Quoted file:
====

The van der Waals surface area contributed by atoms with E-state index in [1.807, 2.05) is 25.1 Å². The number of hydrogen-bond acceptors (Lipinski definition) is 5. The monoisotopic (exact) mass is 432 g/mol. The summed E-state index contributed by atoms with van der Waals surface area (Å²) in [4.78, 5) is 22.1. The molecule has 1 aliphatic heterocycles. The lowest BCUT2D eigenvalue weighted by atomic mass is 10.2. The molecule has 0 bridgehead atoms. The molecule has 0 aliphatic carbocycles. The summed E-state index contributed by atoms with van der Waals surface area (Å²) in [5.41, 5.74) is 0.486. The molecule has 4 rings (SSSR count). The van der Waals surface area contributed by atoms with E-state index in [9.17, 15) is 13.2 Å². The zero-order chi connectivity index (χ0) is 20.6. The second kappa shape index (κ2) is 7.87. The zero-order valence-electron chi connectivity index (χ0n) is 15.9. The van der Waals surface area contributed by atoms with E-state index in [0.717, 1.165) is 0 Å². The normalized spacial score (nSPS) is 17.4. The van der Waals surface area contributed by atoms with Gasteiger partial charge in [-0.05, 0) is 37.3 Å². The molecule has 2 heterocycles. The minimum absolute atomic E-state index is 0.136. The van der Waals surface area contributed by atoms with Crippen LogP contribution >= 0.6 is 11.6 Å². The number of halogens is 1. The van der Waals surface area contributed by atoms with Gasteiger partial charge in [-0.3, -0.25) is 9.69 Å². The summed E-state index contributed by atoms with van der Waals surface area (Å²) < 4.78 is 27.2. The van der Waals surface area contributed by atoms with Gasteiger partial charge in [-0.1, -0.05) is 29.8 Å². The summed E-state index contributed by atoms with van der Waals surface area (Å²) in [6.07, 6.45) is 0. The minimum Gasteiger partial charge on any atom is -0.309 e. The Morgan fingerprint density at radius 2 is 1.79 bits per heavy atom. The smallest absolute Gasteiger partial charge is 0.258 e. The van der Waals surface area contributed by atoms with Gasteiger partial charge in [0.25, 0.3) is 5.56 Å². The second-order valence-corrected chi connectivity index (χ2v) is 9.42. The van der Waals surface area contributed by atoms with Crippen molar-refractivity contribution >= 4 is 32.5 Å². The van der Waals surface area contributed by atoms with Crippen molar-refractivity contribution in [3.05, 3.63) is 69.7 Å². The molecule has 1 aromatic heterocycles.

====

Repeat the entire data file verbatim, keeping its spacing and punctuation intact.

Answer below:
The van der Waals surface area contributed by atoms with E-state index in [1.807, 2.05) is 25.1 Å². The number of hydrogen-bond acceptors (Lipinski definition) is 5. The monoisotopic (exact) mass is 432 g/mol. The summed E-state index contributed by atoms with van der Waals surface area (Å²) in [4.78, 5) is 22.1. The molecule has 1 aliphatic heterocycles. The lowest BCUT2D eigenvalue weighted by atomic mass is 10.2. The molecule has 0 bridgehead atoms. The molecule has 0 aliphatic carbocycles. The summed E-state index contributed by atoms with van der Waals surface area (Å²) in [5.41, 5.74) is 0.486. The molecule has 4 rings (SSSR count). The van der Waals surface area contributed by atoms with E-state index in [9.17, 15) is 13.2 Å². The zero-order chi connectivity index (χ0) is 20.6. The second kappa shape index (κ2) is 7.87. The zero-order valence-electron chi connectivity index (χ0n) is 15.9. The van der Waals surface area contributed by atoms with E-state index in [0.717, 1.165) is 0 Å². The normalized spacial score (nSPS) is 17.4. The van der Waals surface area contributed by atoms with Gasteiger partial charge in [-0.05, 0) is 37.3 Å². The molecule has 2 heterocycles. The minimum absolute atomic E-state index is 0.136. The van der Waals surface area contributed by atoms with Crippen LogP contribution >= 0.6 is 11.6 Å². The number of halogens is 1. The van der Waals surface area contributed by atoms with Gasteiger partial charge in [-0.3, -0.25) is 9.69 Å². The summed E-state index contributed by atoms with van der Waals surface area (Å²) < 4.78 is 27.2. The van der Waals surface area contributed by atoms with Gasteiger partial charge in [-0.1, -0.05) is 29.8 Å². The summed E-state index contributed by atoms with van der Waals surface area (Å²) in [6.07, 6.45) is 0. The minimum Gasteiger partial charge on any atom is -0.309 e. The Morgan fingerprint density at radius 2 is 1.79 bits per heavy atom. The smallest absolute Gasteiger partial charge is 0.258 e. The van der Waals surface area contributed by atoms with Gasteiger partial charge in [0.25, 0.3) is 5.56 Å². The second-order valence-corrected chi connectivity index (χ2v) is 9.42. The van der Waals surface area contributed by atoms with Crippen molar-refractivity contribution >= 4 is 32.5 Å². The van der Waals surface area contributed by atoms with Crippen molar-refractivity contribution in [3.05, 3.63) is 69.7 Å². The molecule has 1 aromatic heterocycles.